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Watford’s Andre Gray: ‘I got into trouble – we grew up just having to survive’ | Football

“I never dreamed of this happening when I was at Hinckley,” says Andre Gray, as he struggles to come to terms with the idea that, less than six years after turning out for a team heading for a 20th-place finish in the Conference North, he has just completed an £18m transfer between top-flight clubs and is preparing to play Liverpool.

It very nearly did not. There were the years the new Watford forward spent involved in Wolverhampton’s gang culture, of which he carries a permanent memento on his left cheek, scarred by the slash of a knife. In his youth he lacked the application to go with his talent, leading to him being released by Wolves when he was 13 and by Shrewsbury five years later, not being considered good enough even for a place in their reserves.

Then during that 2011-12 season he came close to joining Tamworth, a transfer which might have set his life on a very different path. Instead he remained at Hinckley, excelled in an FA Trophy tie against Luton in January which went to a replay and moved to Kenilworth Road weeks later for the princely sum of £30,000.

“Some of that had to be paid to me because they hadn’t paid my wages,” he says. “They were in a bit of trouble over money, so the fee helped them out. Money can be a big thing in the lower leagues. When I was at Hinckley I was on £200 a week. I was flying around getting myself into trouble here and there. It was a learning curve, relying on money that wasn’t coming and having to survive. It made me learn a lot and it’s one place I’ve never wanted to go back to – and hopefully I don’t have to now.

“I was living at my mum’s, so at least I had a roof over my head. Me and my mates, we were all in the same boat. If anything I was in a slightly better position just because I had a wage. That’s how we grew up. We grew up just having to survive. It wasn’t so bad at the time, until you look back. That was just a young stage in my life but luckily the Luton situation came round at just the right time and I haven’t looked back.”

Gray was at Luton for a little over two years, in which time he made 97 starts, scored 52 goals and earned a move to the Championship with Brentford, where he spent a single season before heading to Burnley in 2015.

“When I was at Hinckley it was just a case of taking it one step at a time – try to get into the Conference, then League Two and so on,” he says. “To be totally honest, I thought it would take longer but I got a bit of luck and I got thrown into the deep end and I managed to come out of it in the end.”

In his first season at Turf Moor Gray scored 25 goals and was named the fans’, players’ and the overall Championship player of the season as Burnley streaked to the league title. Last season was very different, with the team taking a much more defensive outlook, and in the end outscoring only the three relegated sides. Gray managed nine goals in 32 appearances, including a hat-trick at home to Sunderland.

“The first half of the season was difficult,” he says. “From winning promotion, scoring nearly 100 goals throughout the team and 25 myself, a season where I’m coming off the pitch thinking: ‘How did I miss that?’, I’m coming off thinking: ‘I didn’t even have half a chance.’ It was difficult at first, and it was hard work up there sometimes. Quite quickly I realised it was about the team. That was the main thing. It was never going to be easy for us. We were doubted from the first day. Nobody gave us a prayer and we proved a lot of people wrong.”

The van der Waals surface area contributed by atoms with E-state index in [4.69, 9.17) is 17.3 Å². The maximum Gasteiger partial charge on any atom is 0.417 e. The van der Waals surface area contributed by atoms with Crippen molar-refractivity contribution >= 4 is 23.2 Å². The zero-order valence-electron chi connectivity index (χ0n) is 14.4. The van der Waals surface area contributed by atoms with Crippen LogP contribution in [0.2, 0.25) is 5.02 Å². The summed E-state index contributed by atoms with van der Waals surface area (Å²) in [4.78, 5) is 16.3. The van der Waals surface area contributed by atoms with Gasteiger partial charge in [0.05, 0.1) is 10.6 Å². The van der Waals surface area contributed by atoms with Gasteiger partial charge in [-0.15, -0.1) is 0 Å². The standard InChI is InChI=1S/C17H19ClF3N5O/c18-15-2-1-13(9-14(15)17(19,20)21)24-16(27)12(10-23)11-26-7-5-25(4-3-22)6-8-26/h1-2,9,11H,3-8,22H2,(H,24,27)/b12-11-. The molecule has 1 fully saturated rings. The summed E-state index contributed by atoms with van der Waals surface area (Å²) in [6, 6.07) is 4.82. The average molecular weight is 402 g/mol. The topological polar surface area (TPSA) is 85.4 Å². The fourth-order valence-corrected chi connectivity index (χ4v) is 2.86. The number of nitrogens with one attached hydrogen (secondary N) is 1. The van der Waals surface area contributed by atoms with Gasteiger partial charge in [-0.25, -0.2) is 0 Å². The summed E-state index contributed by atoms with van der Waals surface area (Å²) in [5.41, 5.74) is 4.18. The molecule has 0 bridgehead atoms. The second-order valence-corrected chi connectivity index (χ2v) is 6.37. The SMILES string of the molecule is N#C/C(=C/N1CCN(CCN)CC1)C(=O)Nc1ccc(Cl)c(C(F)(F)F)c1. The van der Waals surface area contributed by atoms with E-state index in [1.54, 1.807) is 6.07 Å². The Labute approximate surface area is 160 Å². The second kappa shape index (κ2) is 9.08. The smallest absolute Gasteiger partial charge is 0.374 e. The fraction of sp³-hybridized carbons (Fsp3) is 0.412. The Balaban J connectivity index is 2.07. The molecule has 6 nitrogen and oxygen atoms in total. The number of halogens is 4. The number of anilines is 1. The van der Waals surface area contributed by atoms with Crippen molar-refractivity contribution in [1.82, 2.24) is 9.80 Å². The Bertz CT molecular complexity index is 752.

He has moved to another team who many expect to struggle – Watford start the season as the fourth favourites to finish bottom – but hopes Marco Silva will exploit his pace and finishing ability better than Burnley did last season. “The manager here has new ideas and I admire what he did for Hull last year,” Gray says. “He has a different way of playing and I felt coming here was a new challenge, a coach with different ideas and somewhere to test myself.

“I think some moves come about because a director at a club wants it to happen, and there’s some moves where you’re doing an agent a favour or something along those lines. But me coming here is what the manager wanted. He wanted me. And speaking to him, it’s obvious he’s got a vision for me. So I’m not just coming here because of someone who’s working upstairs, it’s the manager’s say-so, and that’s a huge part of it.”

Last September Gray was suspended for four matches because of some homophobic tweets he wrote as a 21-year-old. Now 26, he speaks with the awareness of someone who has examined, and transformed, his life and his lifestyle and been handsomely rewarded for it. “At first I didn’t take football too seriously and then I realised what I wanted to do. I was seeing players get moves; a good friend went from Ilkeston to Luton and that made me see what was possible,” he says.

“I wasn’t putting my all into it and I was still managing to score goals, and that gave me something to dream about, and something to work hard for. So I ended up going to the gym on my days off, trying to be a step ahead of everyone. Then we played Luton and I did OK and they came in for me. And I haven’t looked back.”

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